Related: Splash around with the best water themed songs.
Jon Boat – Cody Webb
Though Cody Webb grew up on Lake Murray in South Carolina and knows the ins and outs of fishing well, his song ‘Jon Boat’ tells the fish in the water “to have no fear” because he and his crew are out on his boat to party. Another summertime song perfect for waterside playlists, Webb’s epic party skills are front and center in the lyrics as he sings, “It’s bout to go down, down at party cove.”
More Time Fishin’ – Thomas Rhett
“Don’t wanna look back at all the things I’m missing and wake up wishin’ I spend more time fishin’.” Thomas Rhett’s ‘More Time Fishin” plays out a bit more poetically than Johnny Paycheck’s ‘Take This Job and Shove It,’ but the sentiment is the same for both songs. The opening of this track finds Rhett impulsively taking a personal day by giving the finger to his job as he passes by work and heads straight to the water.
Catch All the Fish – Brad Paisley
Country star Brad Paisley orchestrates one heck of a boys’ weekend with his tune ‘Catch All the Fish.’ The opening verses feature him at the store filling up shopping carts with “fishing gear” and “Miller Lite.” After picking up his friends, they head to the water, but phone calls start coming in with concerned wives asking if they’ll behave while they’re gone. They make no promises. Their objective? “Catch all the fish” and “drink all the beer,” no matter how long it takes.
Related: Save these songs for the good times in your life.
Gone Fishing – Chris Rea
This poetic track finds Chris Rea contemplating how one should live their life, with the peaceful act of fishing as his mind’s catalyst. It causes the singer to realize some pretty big life lessons. Rea realizes if you spend your life trying to please everyone, you’ll lose yourself, and “you’ll never be free.” His solution? Cast a line, take some “me” time, and go fishing.
It’s My Lazy Day – Merle Haggard and Willie Nelson
In the early ’80s, country outlaws Willie Nelson and Merle Haggard famously teamed up for a historic recording project. Besides the album’s popular self-titled single ‘Poncho & Lefty,’ the duo also included ‘It’s My Lazy Day’ on the track listing. The song is about curing your worries and troubles by finding a road leading to a body of water. Though it might be “a mighty long way,” a little time spent riverside is good for the soul.
Related: Sit back and enjoy the best songs about doing nothing.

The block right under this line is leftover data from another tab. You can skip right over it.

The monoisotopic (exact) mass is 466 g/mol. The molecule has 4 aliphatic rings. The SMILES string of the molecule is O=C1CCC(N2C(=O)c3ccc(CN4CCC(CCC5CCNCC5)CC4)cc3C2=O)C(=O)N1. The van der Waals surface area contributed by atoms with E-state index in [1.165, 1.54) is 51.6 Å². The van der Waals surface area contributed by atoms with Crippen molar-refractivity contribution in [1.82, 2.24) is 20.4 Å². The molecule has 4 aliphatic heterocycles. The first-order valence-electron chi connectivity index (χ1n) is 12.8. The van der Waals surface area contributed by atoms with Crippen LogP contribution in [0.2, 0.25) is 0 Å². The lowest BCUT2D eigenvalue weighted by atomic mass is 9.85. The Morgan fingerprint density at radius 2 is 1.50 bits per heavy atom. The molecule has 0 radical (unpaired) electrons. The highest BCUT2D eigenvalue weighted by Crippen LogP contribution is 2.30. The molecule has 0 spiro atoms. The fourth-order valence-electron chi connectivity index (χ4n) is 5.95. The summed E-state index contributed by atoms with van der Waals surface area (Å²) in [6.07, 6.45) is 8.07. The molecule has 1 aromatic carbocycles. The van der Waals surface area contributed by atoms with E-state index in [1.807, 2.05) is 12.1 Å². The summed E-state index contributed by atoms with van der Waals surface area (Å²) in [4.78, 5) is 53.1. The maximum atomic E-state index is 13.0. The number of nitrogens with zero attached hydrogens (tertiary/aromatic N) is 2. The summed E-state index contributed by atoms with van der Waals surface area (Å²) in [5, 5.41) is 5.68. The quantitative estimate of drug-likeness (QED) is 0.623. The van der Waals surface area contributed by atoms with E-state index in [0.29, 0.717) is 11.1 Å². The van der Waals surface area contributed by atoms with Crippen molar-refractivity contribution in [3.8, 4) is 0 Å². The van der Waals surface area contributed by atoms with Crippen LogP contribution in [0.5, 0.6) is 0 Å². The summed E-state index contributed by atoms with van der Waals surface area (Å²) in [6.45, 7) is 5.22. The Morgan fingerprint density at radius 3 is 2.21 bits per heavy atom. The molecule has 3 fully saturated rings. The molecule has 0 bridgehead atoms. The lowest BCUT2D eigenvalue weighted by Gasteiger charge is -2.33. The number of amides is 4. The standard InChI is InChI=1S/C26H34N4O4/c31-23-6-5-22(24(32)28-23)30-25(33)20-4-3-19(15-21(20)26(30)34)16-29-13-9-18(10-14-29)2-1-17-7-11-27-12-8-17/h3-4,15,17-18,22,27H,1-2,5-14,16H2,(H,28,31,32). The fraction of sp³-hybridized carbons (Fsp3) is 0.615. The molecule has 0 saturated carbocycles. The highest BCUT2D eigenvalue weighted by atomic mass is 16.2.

Fishing Alone – Erik Dylan
Many country songwriters take on a witty, jovial approach when writing tracks about fishing. It’s hard not to do when it’s one of your favorite extra-curricular activities. But for Erik Dylan, writing a fishing song meant taking on an entirely different songwriting approach. ‘Fishing Alone’ is emotionally powerful, and it draws on regret over not spending more time with loved ones before we lose them.
Related: Head over to our songs about making mistakes playlist.
Livin’ Part of Life – Eric Church
Ever since 2006, country songwriter and performer Eric Church has maintained an endlessly busy schedule, scoring hit after hit while extensively touring. His tune ‘Livin’ Part of Life’ speaks to his desire to break away from it all at times to go fishing and have a moment of relaxation before reality sets back in.
Fish Weren’t Bitin – Craig Morgan
Featured on his 2012 This Ole Boy album, Craig Morgan’s playful ‘Fish Weren’t Bitin’ boasts a cheeky plot twist towards the end of the song. The story revolves around a young couple out on the water who end up paying more attention to each other because the fish aren’t paying attention to their hook. Why aren’t the fish biting? Listen to the end to find out the lover boy’s clever trick.
Bad Day of Fishin’ – Billy Currington
A longtime fisherman, Billy Currington, talks about how his worst day fishing is still better than a day spent doing anything else with ‘Bad Day of Fishin’.’ The track appears on his album Enjoy Yourself, which purposely features many of his favorite Nashville songwriters. This song is the only tune Currington helped co-write for the album.